In my last post (so very long ago!), I said that the song “Twenty One Guns” by Green Day was linguistically interesting to me for two reasons, one of them being the pronunciation of twenty one guns. The other was that it reminded me of writing chapter 2 of my dissertation. Now, over a month later, I’ve finally pulled myself out from under a pile of teaching and grading obligations and am here to finish what I had to say about “Twenty One Guns”.
So as you’ll recall, the refrain went like this:
Lay down your arms
Give up the fight.
Throw up your arms
Into the sky.
First of all, a correction: The chapter I was remembering was chapter 1, not chapter 2. In chapter 1 of my dissertation, I was writing about diagnostic tests for whether you have a pair of homonyms or a single word whose meaning is vague enough that it can cover the meanings you’re interested in. I summarized some of these tests from a classic work by Arnold Zwicky and Jerry Sadock (which itself was a summarization of various ambiguity tests they had seen in the literature), and one of them they called the crossed-senses test. Take a sentence like
Doug and Adam both like rock.
This could mean that my sons both like rock music, or that they are both geology enthusiasts. But how about this: Could it mean that Doug likes rock music, while Adam likes igneous, metamorphic, and sedimentary pieces of the Earth’s crust? If it can, then rock passes the crossed-senses test for these two meanings, indicating (according to the theory) that musical rock and geological rock are not homonyms, but a single word with a meaning vague enough that it encompasses both meanings of rock.
As it happens, I can’t get this crossed-senses reading, except as a joke. For comparison, if I said Doug and Adam both read a book, it could certainly be true if one read a hardback and the other a paperback. If you can’t crossed senses for both like rock, then for us at least, musical and geological rock are homonyms: separate words that happen to sound the same (and be spelled the same too). Since they’re separate words, you see, the single utterance of rock can only be one or the other.
Years after Zwicky & Sadock, a paper by Alex Lascarides, Ann Copestake, and Ted Briscoe observed that failing the crossed-senses test wasn’t enough to conclude that you had a pair of homonyms. Why? Because you get the same kind of goofiness even when you repeat that word with the two meanings. Using the rock example again:
Doug likes rock, and Adam likes rock.
Can you get the crossed senses now? I can’t. So at this point, whatever is blocking the availability of both meanings of rock, it’s not that they are homonyms instead of a single, vague word. If they’re homonyms, there should be no problem with having the geological one in the part of the sentence about Doug, and the musical one in the part about Adam. There must be something else going on, and whatever it is can also explain why Doug and Adam both like rock fails the crossed-senses test, too. For what it’s worth, LC&B argue for a pragmatics-based explanation.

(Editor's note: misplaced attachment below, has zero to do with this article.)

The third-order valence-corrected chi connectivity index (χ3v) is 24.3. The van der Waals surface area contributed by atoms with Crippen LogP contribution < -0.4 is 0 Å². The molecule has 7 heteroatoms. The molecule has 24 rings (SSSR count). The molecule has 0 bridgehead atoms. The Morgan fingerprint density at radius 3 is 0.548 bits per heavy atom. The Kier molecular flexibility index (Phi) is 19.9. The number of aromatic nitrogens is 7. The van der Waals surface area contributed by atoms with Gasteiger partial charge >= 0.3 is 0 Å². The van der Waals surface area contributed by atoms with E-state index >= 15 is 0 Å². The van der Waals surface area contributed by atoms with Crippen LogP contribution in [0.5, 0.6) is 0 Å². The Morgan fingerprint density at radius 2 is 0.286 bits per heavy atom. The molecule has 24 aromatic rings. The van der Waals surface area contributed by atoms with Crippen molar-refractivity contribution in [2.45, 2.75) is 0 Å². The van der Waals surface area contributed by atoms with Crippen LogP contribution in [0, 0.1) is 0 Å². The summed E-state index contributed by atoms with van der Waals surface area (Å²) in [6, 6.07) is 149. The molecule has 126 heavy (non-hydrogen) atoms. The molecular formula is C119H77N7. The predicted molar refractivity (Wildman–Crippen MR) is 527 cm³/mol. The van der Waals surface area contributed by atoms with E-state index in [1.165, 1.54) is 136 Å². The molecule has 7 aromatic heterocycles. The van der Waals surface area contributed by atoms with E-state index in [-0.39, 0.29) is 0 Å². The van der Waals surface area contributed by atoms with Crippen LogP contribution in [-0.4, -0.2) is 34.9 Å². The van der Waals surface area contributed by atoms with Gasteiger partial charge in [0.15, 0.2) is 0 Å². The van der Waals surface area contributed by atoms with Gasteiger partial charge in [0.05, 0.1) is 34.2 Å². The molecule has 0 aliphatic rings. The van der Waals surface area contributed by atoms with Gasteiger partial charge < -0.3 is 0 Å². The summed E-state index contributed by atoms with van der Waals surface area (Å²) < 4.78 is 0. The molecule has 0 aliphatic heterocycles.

Anyway, that’s what I was thinking about recently when I listened to the chorus of “Twenty-One Guns”. The plural noun arms has two meanings. In the phrase lay down your arms, it refers to weapons. In the phrase throw up your arms, it refers to the body parts between your shoulders and your hands. Now suppose we had a sentence with just one token of the word arms, but with both meanings needed; something like…
Lay down and throw up your arms.
Does it pass the crossed-senses test? No way. For me, it cannot mean to surrender your weapons and then quickly raise your arms above your head. It could mean to lie down (with the nonstandard usage of lay) and then quickly raise your arms above your head. Or it could mean to place your body-part arms on a table in front of you before raising them in the air. Or it could mean doing the same thing with your weapons. Of course, throwing up your arms could also mean vomiting them up, whether you’re regurgitating weapons that you’ve eaten, or your own arms that you previously chewed off in an act of autoanthropophagy. So the three meanings multiply out to six, but in no case can I get arms referring first to weapons and then to one’s upper limbs (or vice versa).
But unlike the example with rock, which fails the test whether you say Doug and Adam like rock or Doug likes rock and Adam likes rock, this one improves greatly when you say the word arms twice. I’d been listening to the song for a couple of years before I ever took note of the two meanings of arms coexisting in the same refrain. How does that happen?
Actually, arms doesn’t pass the crossed-senses test so easily in a sentence like this:
Lay down your arms, and throw up your arms.
I can get the crossed senses, but not as easily as I do when listening to the song. The context helps: The idiom lay down your arms always refers to surrendering your weapons, and more figuratively to “giv[ing] up the fight”. The phrase throw up your arms doesn’t have an idiomatic meaning that I’m aware of (beyond that of vomiting, as noted earlier), so that would nudge listeners toward the more literal body-part meaning. Maybe the typical hip-hop exhortation to “throw your hands in the air” (usually in a manner so as to suggest that you just don’t care) helps a bit, too. Even so, the meanings rub against each other enough to make me think about the other possible interpretations, and smile to myself.
So once again, how did the song lyrics manage to slip these two meanings of arms past the crossed-senses barrier without my noticing for all that time? My only guess at this point is that in addition to the context cues, you have those extra words in between, giving more space for the first arms activation in your brain to die down before the second one comes along. That, and the fact that Green Day sing this chorus so very slowly!